The Costa Rican space initiative goes back to the Central American Aeronautics and Space Association (ACAE - Asociación Centroamericana de Aeronáutica y del Espacio), founded in 2009. For the founders, ACAE must be " a non-profit organization whose objective is to inspire Central American talent to develop the aerospace field in the region ". To do this, ACAE is multiplying contacts and seeking cooperation. As a demonstration, to show " the ability of the peoples of Central America to develop a space project ", a satellite program called Irazu, initiated as early as 2009, begins its development phase from March 2017 under the leadership of Luis Diego Monge (project director). To carry it out, a partnership is engaged between ACAE, the Costa Rican Institute of Technology (TEC) and Costa Rican companies (CCK, Grupo Purdy Motor, EY, INS Joven, etc.) with the help of private (via Kickstarter) and governmental funds, for a total cost of 500 000 dollars (US).
A satellite for the environmental cause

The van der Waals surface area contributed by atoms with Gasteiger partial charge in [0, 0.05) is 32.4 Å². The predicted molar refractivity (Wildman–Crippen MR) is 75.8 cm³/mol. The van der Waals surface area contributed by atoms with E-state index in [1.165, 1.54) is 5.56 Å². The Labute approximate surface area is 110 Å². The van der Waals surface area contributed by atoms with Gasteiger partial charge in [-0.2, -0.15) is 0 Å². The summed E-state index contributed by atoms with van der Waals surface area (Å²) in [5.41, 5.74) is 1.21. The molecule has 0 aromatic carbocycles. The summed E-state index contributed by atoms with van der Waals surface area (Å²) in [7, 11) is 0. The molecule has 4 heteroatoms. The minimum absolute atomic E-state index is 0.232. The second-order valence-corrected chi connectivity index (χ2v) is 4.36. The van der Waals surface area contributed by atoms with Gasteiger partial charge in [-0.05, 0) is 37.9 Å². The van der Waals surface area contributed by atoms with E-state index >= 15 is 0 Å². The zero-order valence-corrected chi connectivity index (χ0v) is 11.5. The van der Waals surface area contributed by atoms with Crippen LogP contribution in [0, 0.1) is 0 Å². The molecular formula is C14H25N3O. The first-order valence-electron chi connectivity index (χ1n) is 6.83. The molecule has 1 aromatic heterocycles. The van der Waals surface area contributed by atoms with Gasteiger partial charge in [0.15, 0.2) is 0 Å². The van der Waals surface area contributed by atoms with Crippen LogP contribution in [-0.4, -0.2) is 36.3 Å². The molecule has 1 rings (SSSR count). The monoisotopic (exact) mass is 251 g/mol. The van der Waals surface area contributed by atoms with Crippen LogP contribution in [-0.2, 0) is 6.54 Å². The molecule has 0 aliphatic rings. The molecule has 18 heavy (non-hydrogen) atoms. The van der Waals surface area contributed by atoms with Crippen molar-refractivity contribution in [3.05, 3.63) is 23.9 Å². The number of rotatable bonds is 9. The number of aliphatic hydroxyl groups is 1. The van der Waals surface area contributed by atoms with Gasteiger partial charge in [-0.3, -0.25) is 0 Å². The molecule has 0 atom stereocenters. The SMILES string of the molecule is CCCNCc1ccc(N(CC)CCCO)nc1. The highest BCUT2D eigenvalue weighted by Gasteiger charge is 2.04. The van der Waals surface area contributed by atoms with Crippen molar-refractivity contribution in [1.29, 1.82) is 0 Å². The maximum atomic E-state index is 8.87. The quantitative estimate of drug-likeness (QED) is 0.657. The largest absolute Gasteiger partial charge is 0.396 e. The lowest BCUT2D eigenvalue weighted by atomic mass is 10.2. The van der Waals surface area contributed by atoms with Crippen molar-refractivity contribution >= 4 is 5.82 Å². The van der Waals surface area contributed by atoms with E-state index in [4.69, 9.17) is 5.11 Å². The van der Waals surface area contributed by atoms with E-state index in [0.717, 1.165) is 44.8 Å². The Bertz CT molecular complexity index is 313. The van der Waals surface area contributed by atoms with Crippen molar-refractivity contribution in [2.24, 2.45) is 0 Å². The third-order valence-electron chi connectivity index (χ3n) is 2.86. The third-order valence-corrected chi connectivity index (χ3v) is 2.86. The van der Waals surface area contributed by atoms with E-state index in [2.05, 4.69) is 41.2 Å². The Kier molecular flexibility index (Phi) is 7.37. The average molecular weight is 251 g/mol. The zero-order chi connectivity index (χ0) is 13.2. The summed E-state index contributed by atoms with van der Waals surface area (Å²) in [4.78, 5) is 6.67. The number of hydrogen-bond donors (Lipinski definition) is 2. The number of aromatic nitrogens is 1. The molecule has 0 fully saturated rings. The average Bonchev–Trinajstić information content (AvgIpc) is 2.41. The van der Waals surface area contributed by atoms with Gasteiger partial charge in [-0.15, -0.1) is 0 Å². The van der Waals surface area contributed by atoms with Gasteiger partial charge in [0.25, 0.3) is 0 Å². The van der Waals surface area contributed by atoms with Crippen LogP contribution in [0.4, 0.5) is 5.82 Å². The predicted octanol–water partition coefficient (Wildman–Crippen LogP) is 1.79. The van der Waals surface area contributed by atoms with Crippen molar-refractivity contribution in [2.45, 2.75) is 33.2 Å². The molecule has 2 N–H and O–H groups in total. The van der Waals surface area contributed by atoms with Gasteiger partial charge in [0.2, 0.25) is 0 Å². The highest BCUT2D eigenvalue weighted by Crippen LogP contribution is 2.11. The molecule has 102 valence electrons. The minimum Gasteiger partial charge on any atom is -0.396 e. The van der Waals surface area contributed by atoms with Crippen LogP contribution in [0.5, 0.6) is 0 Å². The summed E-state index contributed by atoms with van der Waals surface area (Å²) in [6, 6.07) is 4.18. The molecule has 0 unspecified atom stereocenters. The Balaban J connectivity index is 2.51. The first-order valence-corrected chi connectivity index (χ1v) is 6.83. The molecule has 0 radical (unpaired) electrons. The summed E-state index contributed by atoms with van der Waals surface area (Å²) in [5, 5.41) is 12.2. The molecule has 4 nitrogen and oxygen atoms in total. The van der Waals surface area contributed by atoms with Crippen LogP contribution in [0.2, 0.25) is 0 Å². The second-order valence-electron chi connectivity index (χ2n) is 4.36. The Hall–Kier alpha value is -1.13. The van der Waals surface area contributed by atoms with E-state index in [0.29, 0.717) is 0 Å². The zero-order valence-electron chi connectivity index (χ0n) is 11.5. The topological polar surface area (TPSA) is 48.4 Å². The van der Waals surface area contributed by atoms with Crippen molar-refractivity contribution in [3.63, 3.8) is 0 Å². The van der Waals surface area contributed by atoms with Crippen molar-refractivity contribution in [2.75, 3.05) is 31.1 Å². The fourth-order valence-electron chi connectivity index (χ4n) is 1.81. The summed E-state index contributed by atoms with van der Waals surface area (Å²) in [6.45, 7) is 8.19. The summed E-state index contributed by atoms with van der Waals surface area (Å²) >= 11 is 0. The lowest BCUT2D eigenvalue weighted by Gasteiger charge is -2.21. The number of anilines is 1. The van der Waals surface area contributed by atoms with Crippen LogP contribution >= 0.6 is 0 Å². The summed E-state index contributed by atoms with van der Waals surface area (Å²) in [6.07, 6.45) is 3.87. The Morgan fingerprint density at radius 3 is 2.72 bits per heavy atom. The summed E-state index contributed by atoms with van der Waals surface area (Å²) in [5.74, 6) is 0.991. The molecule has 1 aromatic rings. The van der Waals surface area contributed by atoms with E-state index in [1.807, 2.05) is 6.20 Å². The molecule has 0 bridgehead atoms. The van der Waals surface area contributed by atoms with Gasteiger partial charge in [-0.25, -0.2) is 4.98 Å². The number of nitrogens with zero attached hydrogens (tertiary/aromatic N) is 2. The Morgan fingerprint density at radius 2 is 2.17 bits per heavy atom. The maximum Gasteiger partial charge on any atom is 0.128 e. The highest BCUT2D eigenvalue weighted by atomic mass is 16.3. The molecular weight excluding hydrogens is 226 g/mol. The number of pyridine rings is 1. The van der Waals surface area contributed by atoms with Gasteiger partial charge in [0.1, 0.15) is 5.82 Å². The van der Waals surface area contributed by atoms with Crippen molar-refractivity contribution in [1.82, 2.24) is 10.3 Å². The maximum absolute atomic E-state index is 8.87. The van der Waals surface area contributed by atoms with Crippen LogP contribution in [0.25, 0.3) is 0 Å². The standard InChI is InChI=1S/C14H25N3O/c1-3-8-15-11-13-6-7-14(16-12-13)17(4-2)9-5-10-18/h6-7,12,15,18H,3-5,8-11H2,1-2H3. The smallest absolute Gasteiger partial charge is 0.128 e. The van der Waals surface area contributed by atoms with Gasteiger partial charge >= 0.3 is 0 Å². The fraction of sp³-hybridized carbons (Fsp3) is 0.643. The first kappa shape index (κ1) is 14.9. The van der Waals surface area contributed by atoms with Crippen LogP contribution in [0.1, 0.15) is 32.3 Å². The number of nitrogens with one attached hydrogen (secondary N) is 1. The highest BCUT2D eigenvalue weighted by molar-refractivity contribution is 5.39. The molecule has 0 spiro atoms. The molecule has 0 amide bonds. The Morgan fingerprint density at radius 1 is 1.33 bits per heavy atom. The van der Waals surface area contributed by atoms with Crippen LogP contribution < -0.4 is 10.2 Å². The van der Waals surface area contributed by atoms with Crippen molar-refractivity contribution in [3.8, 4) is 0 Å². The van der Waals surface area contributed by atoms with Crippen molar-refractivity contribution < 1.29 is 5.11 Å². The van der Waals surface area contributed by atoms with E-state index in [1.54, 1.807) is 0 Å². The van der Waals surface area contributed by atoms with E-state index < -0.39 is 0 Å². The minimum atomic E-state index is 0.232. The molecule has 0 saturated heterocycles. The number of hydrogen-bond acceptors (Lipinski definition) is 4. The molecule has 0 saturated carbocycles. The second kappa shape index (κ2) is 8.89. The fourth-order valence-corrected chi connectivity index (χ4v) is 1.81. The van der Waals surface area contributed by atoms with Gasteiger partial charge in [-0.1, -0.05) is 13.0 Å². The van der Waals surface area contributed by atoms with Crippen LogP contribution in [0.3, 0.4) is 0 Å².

The scientific program planned for Irazu is defined and carried out by about 15 teacher-researchers and students dealing with the environmental study of Central America, a theme that is close to the heart of Costa Rica, a pioneer nation in the protection of natural environments. Located between two oceanic masses, this small country has an exceptional fauna and flora (6% of the world's biodiversity) which was threatened for a time (in the 1980s). For several years, the governments have been sensitive to the point of making the environmental issue the national showcase. Thus, the law on biodiversity (1998) allows Costa Rica to classify " protected area " about 25 % of its territory, one of the highest percentages on the planet, with the ambition to reach zero carbon emissions by soon.